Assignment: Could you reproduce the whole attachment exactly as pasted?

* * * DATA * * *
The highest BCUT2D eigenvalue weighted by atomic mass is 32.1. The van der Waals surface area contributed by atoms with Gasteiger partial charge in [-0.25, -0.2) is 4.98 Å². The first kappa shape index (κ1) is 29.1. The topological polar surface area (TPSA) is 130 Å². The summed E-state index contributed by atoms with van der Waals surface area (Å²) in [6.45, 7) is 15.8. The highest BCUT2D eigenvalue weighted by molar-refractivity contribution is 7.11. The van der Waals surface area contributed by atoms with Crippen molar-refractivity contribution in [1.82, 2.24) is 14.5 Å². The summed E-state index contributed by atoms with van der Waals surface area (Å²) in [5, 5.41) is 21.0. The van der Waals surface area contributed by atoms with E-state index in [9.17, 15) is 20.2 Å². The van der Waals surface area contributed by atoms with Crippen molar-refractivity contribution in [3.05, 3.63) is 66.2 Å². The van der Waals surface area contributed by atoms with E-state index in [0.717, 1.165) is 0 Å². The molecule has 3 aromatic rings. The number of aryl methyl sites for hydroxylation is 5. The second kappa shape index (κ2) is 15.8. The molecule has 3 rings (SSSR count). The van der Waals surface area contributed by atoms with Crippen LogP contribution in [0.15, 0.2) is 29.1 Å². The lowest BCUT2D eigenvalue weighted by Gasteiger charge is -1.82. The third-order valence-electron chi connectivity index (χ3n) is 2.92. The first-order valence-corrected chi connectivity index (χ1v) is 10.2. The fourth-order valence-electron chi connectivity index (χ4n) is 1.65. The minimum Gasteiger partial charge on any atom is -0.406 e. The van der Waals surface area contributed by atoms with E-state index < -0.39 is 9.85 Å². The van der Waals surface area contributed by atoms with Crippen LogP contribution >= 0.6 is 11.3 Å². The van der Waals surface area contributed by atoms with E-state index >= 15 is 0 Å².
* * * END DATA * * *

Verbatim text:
The highest BCUT2D eigenvalue weighted by atomic mass is 32.1. The van der Waals surface area contributed by atoms with Gasteiger partial charge in [-0.25, -0.2) is 4.98 Å². The first kappa shape index (κ1) is 29.1. The topological polar surface area (TPSA) is 130 Å². The summed E-state index contributed by atoms with van der Waals surface area (Å²) in [6.45, 7) is 15.8. The highest BCUT2D eigenvalue weighted by molar-refractivity contribution is 7.11. The van der Waals surface area contributed by atoms with Crippen molar-refractivity contribution in [1.82, 2.24) is 14.5 Å². The summed E-state index contributed by atoms with van der Waals surface area (Å²) in [5, 5.41) is 21.0. The van der Waals surface area contributed by atoms with E-state index in [9.17, 15) is 20.2 Å². The van der Waals surface area contributed by atoms with Crippen molar-refractivity contribution in [3.05, 3.63) is 66.2 Å². The van der Waals surface area contributed by atoms with E-state index in [0.717, 1.165) is 0 Å². The molecule has 3 aromatic rings. The number of aryl methyl sites for hydroxylation is 5. The second kappa shape index (κ2) is 15.8. The molecule has 3 rings (SSSR count). The van der Waals surface area contributed by atoms with Crippen LogP contribution in [0.15, 0.2) is 29.1 Å². The lowest BCUT2D eigenvalue weighted by Gasteiger charge is -1.82. The third-order valence-electron chi connectivity index (χ3n) is 2.92. The first-order valence-corrected chi connectivity index (χ1v) is 10.2. The fourth-order valence-electron chi connectivity index (χ4n) is 1.65. The minimum Gasteiger partial charge on any atom is -0.406 e. The van der Waals surface area contributed by atoms with E-state index < -0.39 is 9.85 Å². The van der Waals surface area contributed by atoms with Crippen LogP contribution >= 0.6 is 11.3 Å². The van der Waals surface area contributed by atoms with E-state index >= 15 is 0 Å².